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>> thank you. >> robert, i want to start with you and talk about the film. i know it was very personal for you. you live in the county. so you saw this as it was happening. >> i did. my producing partner and i were actually working on a fiction film about greed and kids and power when the headlines hit january 2009. it's truly a case of truth is stranger than fiction. >> and one of the things that struck me in the film is that the judge really tries to maintain throughout the film that, you know, this sort of nothing is here. just because i have the money and these kids got these overly harsh sentences, you shouldn't draw any conclusion from that. >> in 1995 he ran on a platform of being tough on kids, zero tolerance. he was elected in '96. that was three years before columbine. before columbine, you thought he was a man before his time and came into his time during columbine. he didn't necessarily see the correlation between the money and actually the way he was treating kids. >> interesting.
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you know, one of the things that i found very striking in the film were the number of families, and it sounds like additional children, who had no idea of their rights and didn't have lawyers. we have a little sound i want to play and talk about that a little bit. >> sure. >> a woman slid a paper, a form, but it was blank. she said, do you have an attorney? i said, no. she said, sign here. okay. so i sign here. we were briskly brought into the courtroom. the judge leaned across the table and yelled, what makes you think you can do this kind of crap? i had my hand on hillary's shoulder, so i could feel her backing up. i just whispered in her ear, it's okay. >> things went very quick in the courtroom. about 60 seconds. while i was being handcuffed, i could hear my mother wailing right next to me. the woman who was cuffing me goes, look what you did to your mother. i was just, like -- i was
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completely confused. >> what flashed into my head is they just took my daughter away from me. she now -- legal and physical custody is no longer mine, and they're going to take her away. that's what that means. >> that's a sentiment we heard quite a few times in the film. again, this idea that these were parents who didn't necessarily know their rights. they didn't realize that there were lawyers standing right there in the courtroom. we're going to talk about this problem more nationally because i think there's a correlation. it seems is like they were easy prey because they didn't know their rights. >> well, i think frankly they also thought that their kids weren't doing anything that serious in the first place. the fact is more kids are arrested for nonviolent offenses than any other kind. they figured, well, it wouldn't be a big deal. they were more naive. also, you know, not having a lawyer doesn't make sense whether you're an adult or kid. >> of course. >> i think it's just a matter of the kinds of crimes they thought it was.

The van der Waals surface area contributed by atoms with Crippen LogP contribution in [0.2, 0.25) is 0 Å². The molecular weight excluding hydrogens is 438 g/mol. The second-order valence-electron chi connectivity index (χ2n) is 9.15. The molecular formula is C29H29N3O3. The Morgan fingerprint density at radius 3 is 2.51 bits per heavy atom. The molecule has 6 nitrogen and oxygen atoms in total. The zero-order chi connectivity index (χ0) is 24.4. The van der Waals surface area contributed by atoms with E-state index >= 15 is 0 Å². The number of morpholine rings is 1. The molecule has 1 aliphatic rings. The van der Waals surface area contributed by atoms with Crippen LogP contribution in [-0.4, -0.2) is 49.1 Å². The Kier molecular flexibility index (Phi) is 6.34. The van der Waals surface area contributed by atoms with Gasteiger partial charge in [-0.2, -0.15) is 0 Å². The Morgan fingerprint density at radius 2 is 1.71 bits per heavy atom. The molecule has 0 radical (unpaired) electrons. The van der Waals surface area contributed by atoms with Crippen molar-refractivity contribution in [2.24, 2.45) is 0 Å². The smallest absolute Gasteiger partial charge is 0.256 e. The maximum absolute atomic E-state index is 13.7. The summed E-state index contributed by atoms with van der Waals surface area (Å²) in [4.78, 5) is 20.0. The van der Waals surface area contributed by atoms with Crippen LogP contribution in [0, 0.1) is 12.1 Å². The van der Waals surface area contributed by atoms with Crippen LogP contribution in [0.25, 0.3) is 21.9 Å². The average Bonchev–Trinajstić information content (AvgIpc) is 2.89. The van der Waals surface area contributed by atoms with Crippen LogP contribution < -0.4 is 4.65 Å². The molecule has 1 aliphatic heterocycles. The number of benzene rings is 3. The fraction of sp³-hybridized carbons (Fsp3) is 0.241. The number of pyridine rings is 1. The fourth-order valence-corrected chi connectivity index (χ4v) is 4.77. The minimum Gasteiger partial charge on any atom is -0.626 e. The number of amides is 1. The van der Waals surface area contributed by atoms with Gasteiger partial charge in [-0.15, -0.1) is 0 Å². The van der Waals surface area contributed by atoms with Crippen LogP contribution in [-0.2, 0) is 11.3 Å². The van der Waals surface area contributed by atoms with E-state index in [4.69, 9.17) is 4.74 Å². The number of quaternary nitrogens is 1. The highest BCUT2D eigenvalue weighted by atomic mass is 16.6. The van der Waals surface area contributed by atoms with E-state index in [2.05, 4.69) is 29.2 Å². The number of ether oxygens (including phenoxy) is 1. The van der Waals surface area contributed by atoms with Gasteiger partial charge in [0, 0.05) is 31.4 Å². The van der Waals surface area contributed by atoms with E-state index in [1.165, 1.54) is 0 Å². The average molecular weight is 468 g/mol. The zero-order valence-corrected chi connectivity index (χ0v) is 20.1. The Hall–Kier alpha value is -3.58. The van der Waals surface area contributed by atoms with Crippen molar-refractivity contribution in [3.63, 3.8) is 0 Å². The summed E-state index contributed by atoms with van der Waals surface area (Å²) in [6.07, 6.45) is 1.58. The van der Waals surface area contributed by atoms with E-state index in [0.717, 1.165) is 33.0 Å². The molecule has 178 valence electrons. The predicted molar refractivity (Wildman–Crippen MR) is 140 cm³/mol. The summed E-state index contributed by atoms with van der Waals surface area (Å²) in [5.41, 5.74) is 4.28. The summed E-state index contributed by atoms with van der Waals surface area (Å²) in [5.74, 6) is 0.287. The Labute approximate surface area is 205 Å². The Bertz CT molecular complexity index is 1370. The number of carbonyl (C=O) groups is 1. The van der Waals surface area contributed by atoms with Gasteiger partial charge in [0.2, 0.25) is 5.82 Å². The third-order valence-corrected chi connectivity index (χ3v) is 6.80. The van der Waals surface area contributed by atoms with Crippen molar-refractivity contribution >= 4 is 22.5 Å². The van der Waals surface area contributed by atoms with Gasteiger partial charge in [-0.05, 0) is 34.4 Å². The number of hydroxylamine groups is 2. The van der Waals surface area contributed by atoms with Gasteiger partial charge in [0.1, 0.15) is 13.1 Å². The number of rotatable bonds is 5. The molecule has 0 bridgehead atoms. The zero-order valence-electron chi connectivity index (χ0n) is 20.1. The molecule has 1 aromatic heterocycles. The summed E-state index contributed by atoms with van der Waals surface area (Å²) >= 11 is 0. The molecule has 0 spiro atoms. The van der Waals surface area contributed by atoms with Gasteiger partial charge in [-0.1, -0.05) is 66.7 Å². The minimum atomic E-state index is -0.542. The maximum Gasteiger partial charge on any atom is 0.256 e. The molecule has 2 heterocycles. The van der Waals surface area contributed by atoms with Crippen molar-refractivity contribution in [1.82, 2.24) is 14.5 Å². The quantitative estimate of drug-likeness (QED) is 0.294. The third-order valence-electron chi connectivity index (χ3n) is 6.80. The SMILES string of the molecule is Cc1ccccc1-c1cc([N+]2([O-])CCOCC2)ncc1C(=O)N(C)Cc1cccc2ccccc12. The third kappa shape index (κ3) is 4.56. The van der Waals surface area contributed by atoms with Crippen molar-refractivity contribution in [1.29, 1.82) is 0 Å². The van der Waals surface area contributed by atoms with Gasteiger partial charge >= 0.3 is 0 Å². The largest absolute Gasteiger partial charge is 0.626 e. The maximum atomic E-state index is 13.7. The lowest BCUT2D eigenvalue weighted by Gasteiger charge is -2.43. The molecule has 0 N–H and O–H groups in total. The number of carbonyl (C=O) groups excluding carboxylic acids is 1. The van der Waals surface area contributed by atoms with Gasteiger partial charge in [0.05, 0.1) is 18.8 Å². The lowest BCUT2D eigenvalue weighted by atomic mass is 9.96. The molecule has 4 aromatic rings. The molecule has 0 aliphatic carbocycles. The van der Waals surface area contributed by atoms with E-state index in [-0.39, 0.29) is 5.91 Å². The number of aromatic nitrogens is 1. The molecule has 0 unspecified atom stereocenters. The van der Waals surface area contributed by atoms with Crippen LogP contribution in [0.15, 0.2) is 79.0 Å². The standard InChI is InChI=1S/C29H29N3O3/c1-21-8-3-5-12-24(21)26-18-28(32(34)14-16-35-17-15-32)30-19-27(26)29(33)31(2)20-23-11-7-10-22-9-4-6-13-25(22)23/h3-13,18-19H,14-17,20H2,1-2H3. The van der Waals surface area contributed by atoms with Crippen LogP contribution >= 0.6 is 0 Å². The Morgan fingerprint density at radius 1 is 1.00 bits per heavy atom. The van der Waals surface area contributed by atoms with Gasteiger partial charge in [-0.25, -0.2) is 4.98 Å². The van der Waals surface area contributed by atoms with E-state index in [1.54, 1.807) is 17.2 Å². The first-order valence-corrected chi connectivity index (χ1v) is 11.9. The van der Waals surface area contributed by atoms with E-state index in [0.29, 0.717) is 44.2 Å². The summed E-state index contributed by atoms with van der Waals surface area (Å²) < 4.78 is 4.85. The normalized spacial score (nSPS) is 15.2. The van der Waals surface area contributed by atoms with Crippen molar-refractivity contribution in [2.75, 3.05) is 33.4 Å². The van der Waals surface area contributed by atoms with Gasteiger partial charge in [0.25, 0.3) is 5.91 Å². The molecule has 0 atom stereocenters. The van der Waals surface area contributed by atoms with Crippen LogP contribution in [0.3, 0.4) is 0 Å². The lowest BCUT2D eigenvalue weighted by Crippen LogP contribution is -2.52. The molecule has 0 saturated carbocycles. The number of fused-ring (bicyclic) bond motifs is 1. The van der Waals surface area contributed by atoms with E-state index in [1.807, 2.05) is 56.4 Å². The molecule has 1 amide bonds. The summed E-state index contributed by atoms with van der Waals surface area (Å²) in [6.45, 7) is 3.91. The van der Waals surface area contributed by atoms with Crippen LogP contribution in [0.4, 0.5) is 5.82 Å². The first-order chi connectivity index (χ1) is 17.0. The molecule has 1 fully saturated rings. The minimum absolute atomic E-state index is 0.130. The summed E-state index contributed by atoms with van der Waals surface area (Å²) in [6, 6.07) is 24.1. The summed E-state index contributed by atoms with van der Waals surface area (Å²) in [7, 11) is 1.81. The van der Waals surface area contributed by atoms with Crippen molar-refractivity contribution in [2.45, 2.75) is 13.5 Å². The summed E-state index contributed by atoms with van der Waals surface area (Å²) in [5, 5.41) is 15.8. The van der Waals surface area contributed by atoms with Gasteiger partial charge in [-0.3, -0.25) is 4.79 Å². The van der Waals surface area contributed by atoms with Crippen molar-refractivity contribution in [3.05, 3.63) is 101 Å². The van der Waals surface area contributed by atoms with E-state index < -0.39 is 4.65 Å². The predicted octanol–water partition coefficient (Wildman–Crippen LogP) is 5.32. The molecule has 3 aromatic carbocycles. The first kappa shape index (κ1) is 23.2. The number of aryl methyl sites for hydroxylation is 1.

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they were much more naive. i think a lot of people are naive about it. >> you know, athena, this is obviously one community, but there is a much broader issue happening in our country. the school to prison pipeline, which i know you talk about. and it's interesting because in the film they talk a lot about this sort of post-columbine frenzy almost in terms of the need for these zero-tolerance policies. one of the things that we know, that you all have pointed out, is these policies -- it's not just that they're overly harsh, but they disproportionately impact children of color, lgbt students and children with disabilities. talk about that. >> that's absolutely right. zero-tolerance policies disproportionately impact black and brown youth. what we're seeing nationally is there's a knee-jerk reaction to minor misbehavior in the classroom. there's also an implicit bias that's taking place when we look at behavior. so threatening behavior,
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classifications such as disruption, all of these terms are highly racialized, and they're impacting black and brown youth substantially. >> and you know, robert, this is a problem we're talking about, and you talk about in the film the broader statistics. i thought it was important to bring in the point that predominantly we're talking about black and brown children. you made a comment that someone had commented to you that actually they thought perhaps the fact the film focuses on a white community and white set of subjects might make more people go and see it. >> well, the first time i heard it was as we were making the film and finishing. it was a startling comment because, you know, we're following these kids. we're not looking at their color. we're following what's happening to these kids. i realize how naive i was, really, and almost every screening we've done, that's been pointed out. someone of color will say, you know, thank god these kids are white, otherwise no one would be paying attention. it's really a sad state of